A few weeks ago I headed to Mcafee's Knob for sunrise.  In the warmer months on the weekends this place is an absolute zoo.  It's one of the most iconic spots on the AT, and with thu-hikers and day hikers flocking to this photogenic rocky outcrop to get their shot, I stay away completely during peak season.  A pre-dawn hike during the week in the winter is a completely different story.  You are almost certain to find yourself blissfully alone, with plenty of space at the backcountry campsites.  If you are camping, the summit is an easy 1.5 miles from the tent site, or from the parking lot, 4.1 miles each way. If you are new to hiking in the dark, this is a perfect beginner trail as it's well marked and close to the parking lot.  Bonus: the view of the sunrise from the top will have you hooked on sunrise hikes from day one. It was a bluster morning, but watching the sun fill the valley and light up the Blue Ridge is something you won't soon forget. 


Next up is one of my very favorite backcountry hikes in all of Virginia. With the trailhead right off of Skyline Drive, and the most perfect camping site on the most picturesque rocky outcrop, it's one of those hidden gems that holds a special place in my heart.  This 9.5 mile trail that begins at Two Mile Run Overlook is the perfect combination of challenging elevation gain and peaceful strolls through the woods, with panoramic views of the Blue Ridge on the summit to reward your efforts. I have never seen another soul on this one, so it's the perfect spot to simply unplug and just ponder life.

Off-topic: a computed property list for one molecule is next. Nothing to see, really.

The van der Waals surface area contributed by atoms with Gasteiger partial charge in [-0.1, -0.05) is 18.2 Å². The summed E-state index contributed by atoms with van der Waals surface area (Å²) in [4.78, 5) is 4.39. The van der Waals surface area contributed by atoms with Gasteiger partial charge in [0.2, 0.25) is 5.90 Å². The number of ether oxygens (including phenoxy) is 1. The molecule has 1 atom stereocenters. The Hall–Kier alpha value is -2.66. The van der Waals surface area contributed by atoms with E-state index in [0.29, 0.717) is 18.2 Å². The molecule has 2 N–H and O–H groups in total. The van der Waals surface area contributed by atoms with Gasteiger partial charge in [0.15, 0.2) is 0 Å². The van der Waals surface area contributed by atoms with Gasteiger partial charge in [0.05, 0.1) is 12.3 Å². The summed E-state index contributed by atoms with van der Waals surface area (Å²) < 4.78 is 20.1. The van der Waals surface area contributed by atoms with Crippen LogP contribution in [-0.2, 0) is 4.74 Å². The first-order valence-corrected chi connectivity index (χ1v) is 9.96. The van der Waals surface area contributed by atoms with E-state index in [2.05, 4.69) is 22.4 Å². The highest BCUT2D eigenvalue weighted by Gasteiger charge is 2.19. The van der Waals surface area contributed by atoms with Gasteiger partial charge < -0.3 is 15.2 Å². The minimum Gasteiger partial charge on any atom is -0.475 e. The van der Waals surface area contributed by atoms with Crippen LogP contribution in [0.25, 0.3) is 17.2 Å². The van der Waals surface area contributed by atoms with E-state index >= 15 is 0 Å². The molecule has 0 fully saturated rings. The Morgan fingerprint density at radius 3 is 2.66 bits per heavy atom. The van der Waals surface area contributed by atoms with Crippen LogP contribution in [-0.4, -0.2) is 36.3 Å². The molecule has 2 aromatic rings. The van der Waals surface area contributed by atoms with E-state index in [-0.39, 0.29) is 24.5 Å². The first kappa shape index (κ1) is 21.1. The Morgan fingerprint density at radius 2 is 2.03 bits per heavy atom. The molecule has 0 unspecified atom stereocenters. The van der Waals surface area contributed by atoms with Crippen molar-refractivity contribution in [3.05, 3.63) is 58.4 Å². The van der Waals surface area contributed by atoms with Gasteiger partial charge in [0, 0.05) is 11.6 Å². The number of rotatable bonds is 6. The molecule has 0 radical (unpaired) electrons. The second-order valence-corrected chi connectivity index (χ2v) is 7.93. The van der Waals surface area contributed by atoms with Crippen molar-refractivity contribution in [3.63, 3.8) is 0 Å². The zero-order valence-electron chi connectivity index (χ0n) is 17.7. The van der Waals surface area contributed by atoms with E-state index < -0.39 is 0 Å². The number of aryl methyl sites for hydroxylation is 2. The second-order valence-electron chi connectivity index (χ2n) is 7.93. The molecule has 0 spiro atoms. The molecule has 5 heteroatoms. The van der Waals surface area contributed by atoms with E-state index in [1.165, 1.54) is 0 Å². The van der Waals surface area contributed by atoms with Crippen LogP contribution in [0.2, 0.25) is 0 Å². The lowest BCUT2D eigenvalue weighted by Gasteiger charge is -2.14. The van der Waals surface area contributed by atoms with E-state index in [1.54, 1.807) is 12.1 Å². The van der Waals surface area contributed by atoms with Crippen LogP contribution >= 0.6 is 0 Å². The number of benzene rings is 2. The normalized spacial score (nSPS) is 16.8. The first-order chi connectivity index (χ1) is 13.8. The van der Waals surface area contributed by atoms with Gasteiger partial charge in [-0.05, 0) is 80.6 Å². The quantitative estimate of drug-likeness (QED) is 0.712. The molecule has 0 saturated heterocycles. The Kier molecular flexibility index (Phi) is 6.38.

The memories of a walk in the woods, the smell of grass on a warm summer day, and the sounds of the salty waves crashing on the shore are seemingly little things, but they are the moments that we will carry with us for years to come. So yes, outside is where the bugs are. It's also where the adventure, the spirit of exploration, a feeling of serenity, and a sense of wonder live.  It's where you learn about yourself, form closer bonds with friends and family, and discover all the wonders that live outside those four walls in which we spend so much of our time. So get out there friends, I can't wait to hear what you find. 

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Kauai by Christin Healey

My husband and I promised on the day we said "I do" we would always go somewhere warm and away from the chaos that can come with the holidays.  For four years now we have kept that promise, and this past year it was the lovely island of Kauai, true to it's namesake, the "Garden Isle".

This little remote island in the middle of the Pacific was a dream from the start.  With enormous waves crashing against the sandy beaches, the cliffs sculpted from 5 million years of erosion that cascaded into the sea, and the lush, fragrant landscape all around, it's truly nothing short of a tropical paradise and an assault in the best possible way, of all your senses.